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Obama cuts military pay for a second year in a row

On August 29th, President Obama sent a letter notifying Congress that he is using his authority under law to cap the active duty military pay raise at 1 percent in 2015.

Typically the active duty pay raise is determined by private sector wage growth, measured by the Bureau of Labor Statistics’ Employment Cost Index (ECI). The ECI calls for a 1.8 percent pay raise in 2015.

However, the President has executive authority to make an alternative pay adjustment if he considers it necessary due to national emergency or economic concerns.

This is the second consecutive year the President used his authority to implement a lower pay raise.

From 2000 to 2012, Congress worked hard to eliminate a 13.5 percent military pay gap with the private sector caused by repeatedly capping military raises in the 1980s and ‘90s.

But the restoration of military pay comparability with the private sector is under threat. Pay has been capped for two years, and the administration’s FY 2015 budget proposes to continue caps for a total of six years.

Earlier this year, the House rejected the administration’s pay cap and authorized a 1.8 percent raise in its version of the FY 2015 defense authorization bill and appropriated funding to pay for it. The Senate Armed Services Committee supported the administration’s 1.0 percent cap.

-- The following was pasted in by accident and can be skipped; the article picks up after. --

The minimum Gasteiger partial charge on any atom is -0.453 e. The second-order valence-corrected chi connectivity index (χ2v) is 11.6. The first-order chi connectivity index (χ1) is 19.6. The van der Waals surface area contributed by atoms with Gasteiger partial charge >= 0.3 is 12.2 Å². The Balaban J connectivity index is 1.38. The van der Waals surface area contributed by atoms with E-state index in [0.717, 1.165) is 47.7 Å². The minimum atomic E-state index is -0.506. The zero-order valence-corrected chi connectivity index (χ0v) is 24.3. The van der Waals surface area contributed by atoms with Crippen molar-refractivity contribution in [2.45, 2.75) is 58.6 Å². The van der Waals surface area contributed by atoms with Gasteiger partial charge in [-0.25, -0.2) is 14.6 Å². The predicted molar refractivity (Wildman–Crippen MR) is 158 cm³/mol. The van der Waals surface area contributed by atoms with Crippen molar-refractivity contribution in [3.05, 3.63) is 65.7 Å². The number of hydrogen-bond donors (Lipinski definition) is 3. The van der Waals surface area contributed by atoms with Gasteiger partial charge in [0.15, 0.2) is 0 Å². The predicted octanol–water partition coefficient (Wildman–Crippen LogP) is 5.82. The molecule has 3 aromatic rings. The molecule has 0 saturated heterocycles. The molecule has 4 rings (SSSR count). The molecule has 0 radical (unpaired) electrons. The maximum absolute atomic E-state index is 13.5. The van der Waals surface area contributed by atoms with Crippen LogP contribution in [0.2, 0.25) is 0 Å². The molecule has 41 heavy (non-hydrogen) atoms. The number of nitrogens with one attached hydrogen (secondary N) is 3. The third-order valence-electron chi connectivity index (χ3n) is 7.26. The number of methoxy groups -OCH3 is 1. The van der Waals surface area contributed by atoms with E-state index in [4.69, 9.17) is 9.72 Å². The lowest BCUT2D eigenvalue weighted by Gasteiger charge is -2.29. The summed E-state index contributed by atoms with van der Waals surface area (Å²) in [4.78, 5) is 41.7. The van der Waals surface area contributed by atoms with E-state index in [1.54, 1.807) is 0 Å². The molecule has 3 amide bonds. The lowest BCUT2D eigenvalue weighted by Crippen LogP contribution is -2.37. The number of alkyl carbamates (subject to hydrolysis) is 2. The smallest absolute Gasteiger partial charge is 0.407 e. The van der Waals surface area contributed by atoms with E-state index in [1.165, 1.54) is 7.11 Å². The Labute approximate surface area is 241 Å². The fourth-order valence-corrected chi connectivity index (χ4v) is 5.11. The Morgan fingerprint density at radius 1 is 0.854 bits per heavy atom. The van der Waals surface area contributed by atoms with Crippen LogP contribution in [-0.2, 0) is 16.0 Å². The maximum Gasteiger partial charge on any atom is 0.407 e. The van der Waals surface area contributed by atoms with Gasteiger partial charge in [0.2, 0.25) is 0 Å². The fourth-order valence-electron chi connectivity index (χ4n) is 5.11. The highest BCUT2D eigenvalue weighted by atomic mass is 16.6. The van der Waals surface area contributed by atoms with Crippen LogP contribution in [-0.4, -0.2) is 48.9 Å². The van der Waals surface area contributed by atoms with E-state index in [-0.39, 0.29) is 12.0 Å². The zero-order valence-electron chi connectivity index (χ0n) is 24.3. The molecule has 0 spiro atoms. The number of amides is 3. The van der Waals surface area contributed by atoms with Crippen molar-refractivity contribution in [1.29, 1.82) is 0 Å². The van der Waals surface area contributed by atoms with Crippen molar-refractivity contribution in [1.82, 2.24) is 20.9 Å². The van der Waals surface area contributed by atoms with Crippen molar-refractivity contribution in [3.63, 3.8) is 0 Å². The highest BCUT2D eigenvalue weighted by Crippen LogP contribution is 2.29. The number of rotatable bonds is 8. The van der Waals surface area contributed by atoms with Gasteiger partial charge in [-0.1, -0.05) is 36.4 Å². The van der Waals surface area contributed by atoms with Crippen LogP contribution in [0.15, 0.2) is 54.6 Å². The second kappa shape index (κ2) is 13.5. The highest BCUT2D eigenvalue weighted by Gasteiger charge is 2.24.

To reverse the President’s decision to cap pay in 2015, Congress would need to override the President’s authority to alter the pay raise from the ECI.

Military Officers Association of America President Vice Adm. Norb Ryan, U.S. Navy (Ret.) responded to the President’s announcement, saying “Pay raises for the military, just like those of average Americans, are important for retention. It’s a fundamental principle of sustaining the all-volunteer force… History has shown that once Congress starts accepting proposals to cap military pay below private sector growth, those caps continue until retention and readiness are compromised.”

Comparability can’t work unless it’s sustained through both good and bad budget times.

EDITORS NOTE: MOAA is asking concerned citizens and veterans to send a MOAA-suggested message and ask Congress to support a 1.8 percent raise that keeps military pay on pace with private sector wage growth.